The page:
That being said, I've never seen large numbers of Nadal fans express such frightening idolatry and supernatural reverence as many (not most or all) Federer fans display for him. It is seriously disturbing how people think this and the better written, but perhaps more disquieting "Federer as a Religious Experience", are appropriate discussions about a tennis player. Tennis is a wonderful sport, but when it comes to matters of life, is rather unimportant in the grand scheme of things.

    Before you go on the attack, let me ask you: Do you think Roger Federer would want you to view him as some kind of prophetic or saintly figure? Or do you think he might prefer you see him as a very accomplished, respectable, well-mannered but ultimately ordinary sportsman? Think about it.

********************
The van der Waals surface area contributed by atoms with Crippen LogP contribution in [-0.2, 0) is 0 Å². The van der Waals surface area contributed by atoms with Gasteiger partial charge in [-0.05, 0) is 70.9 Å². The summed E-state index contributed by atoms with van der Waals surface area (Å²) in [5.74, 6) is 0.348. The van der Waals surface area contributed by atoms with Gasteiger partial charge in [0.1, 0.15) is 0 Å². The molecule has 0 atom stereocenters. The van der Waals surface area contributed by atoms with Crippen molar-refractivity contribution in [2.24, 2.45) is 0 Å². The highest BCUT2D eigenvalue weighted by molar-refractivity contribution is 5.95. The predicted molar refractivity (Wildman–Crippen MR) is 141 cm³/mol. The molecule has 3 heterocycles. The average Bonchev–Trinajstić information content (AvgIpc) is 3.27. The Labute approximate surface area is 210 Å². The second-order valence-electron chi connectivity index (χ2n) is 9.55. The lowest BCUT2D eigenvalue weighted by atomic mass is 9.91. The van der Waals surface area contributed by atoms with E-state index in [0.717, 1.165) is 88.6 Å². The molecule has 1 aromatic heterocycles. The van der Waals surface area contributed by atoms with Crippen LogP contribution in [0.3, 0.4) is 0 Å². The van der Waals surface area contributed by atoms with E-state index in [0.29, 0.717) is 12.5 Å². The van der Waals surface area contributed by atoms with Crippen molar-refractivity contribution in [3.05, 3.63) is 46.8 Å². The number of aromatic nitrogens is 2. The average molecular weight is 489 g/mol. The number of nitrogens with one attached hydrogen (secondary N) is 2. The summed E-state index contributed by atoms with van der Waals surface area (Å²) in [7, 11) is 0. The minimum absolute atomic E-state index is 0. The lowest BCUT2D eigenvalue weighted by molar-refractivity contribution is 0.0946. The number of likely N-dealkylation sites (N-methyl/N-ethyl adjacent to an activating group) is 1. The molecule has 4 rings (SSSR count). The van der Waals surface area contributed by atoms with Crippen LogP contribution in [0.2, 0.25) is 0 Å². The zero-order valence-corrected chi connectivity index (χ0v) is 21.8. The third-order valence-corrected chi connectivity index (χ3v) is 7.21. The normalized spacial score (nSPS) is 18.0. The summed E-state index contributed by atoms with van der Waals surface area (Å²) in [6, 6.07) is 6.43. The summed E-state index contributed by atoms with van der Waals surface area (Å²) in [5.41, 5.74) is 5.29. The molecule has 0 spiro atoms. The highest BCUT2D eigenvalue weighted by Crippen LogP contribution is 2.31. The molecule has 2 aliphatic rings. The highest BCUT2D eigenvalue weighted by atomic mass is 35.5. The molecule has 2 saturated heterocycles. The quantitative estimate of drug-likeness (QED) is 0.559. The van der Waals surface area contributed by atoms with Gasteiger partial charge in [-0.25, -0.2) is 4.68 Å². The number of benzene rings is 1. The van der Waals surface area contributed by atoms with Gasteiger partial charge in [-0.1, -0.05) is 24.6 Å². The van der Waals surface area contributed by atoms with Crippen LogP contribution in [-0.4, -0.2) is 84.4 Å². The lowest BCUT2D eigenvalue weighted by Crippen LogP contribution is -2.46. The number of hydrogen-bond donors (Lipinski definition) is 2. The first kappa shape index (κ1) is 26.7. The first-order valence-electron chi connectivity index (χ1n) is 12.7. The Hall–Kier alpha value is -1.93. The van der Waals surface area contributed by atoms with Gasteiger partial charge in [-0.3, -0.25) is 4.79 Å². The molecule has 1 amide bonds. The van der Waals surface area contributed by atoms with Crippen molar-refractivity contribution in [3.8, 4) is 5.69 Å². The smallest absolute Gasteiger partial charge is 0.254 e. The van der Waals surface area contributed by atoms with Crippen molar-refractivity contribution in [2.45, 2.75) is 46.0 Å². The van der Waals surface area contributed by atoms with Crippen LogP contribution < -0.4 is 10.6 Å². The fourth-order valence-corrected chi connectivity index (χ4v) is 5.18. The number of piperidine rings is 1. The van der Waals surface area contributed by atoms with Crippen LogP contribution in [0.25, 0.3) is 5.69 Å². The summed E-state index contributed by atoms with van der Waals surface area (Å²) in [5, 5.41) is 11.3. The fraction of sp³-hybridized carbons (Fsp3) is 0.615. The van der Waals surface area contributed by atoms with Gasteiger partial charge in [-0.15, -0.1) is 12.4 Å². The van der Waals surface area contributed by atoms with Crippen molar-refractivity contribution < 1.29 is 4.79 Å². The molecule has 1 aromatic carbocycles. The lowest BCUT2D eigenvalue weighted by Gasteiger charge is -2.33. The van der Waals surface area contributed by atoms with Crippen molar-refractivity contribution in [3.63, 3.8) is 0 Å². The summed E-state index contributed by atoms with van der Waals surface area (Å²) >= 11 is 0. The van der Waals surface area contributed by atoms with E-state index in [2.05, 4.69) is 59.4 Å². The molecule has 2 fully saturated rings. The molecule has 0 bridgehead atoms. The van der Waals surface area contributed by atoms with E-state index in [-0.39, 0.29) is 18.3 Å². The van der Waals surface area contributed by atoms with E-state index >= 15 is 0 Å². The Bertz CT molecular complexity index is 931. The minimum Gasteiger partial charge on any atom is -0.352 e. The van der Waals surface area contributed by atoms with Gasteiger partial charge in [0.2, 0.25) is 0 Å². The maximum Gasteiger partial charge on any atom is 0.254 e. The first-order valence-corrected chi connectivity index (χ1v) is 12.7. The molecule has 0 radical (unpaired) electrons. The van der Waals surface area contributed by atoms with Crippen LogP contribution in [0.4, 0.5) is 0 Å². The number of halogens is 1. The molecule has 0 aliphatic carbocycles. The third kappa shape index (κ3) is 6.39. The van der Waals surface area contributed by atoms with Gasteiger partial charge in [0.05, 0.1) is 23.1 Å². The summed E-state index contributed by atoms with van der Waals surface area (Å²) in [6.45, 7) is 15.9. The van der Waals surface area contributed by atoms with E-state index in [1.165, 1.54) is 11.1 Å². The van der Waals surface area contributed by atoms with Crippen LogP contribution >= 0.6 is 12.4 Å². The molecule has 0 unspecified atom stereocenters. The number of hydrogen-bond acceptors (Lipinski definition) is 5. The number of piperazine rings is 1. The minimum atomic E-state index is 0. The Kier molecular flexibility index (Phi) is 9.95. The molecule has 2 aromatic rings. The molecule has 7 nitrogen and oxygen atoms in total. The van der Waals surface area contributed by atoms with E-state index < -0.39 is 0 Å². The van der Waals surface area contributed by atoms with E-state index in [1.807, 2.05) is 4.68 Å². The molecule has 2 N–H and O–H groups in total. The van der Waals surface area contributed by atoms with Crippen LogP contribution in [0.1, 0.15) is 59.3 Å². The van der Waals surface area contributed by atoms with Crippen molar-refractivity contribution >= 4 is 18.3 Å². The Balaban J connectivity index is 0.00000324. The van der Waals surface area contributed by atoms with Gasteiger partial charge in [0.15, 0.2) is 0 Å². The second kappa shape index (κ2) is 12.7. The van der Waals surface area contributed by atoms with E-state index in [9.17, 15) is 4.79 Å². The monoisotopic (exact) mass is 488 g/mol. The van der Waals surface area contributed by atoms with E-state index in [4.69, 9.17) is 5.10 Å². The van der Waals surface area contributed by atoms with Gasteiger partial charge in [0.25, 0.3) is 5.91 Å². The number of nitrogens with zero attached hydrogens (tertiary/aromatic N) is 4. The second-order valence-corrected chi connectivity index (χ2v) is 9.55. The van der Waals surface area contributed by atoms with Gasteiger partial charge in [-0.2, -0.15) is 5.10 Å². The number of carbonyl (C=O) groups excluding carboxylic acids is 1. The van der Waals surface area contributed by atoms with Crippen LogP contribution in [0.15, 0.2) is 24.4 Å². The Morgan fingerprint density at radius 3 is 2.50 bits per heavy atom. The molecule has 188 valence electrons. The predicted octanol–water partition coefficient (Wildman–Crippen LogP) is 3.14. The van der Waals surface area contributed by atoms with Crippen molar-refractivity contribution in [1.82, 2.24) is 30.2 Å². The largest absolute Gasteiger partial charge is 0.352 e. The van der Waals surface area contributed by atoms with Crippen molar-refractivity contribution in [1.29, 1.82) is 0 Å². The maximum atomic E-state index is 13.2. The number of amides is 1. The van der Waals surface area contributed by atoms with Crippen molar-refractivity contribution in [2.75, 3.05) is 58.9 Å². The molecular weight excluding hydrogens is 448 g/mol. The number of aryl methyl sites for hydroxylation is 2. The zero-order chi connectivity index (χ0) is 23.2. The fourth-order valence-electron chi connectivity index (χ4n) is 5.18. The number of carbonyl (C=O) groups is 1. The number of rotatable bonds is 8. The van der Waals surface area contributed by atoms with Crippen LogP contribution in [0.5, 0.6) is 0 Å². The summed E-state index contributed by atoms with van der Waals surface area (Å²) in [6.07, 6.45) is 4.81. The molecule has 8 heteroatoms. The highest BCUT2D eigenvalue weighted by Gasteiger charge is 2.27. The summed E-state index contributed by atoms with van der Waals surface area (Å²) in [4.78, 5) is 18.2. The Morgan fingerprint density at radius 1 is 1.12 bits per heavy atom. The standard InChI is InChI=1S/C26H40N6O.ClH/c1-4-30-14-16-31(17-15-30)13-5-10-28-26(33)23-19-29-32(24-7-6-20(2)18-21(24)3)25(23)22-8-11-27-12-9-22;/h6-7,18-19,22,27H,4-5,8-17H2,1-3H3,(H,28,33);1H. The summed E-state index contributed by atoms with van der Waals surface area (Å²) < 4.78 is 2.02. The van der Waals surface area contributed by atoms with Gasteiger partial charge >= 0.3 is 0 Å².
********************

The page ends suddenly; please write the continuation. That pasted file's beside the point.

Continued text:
37. ThoughtCrime

    ThoughtCrime Rookie

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    [​IMG]
     
  38. monfed

    monfed Guest

    [​IMG]
     
  39. boojay

    boojay Hall of Fame

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    "if saving himself now means in five years he'll still be competing for championships while the Nadals and Djokovics are forced into injury retirement, a loss here and there needs to be paid for that longevity. Rafael Nadal could very well be the fiercest competitor in sports, but he's paying his own price for that choice."

    Ok, maybe I should've said 5 months.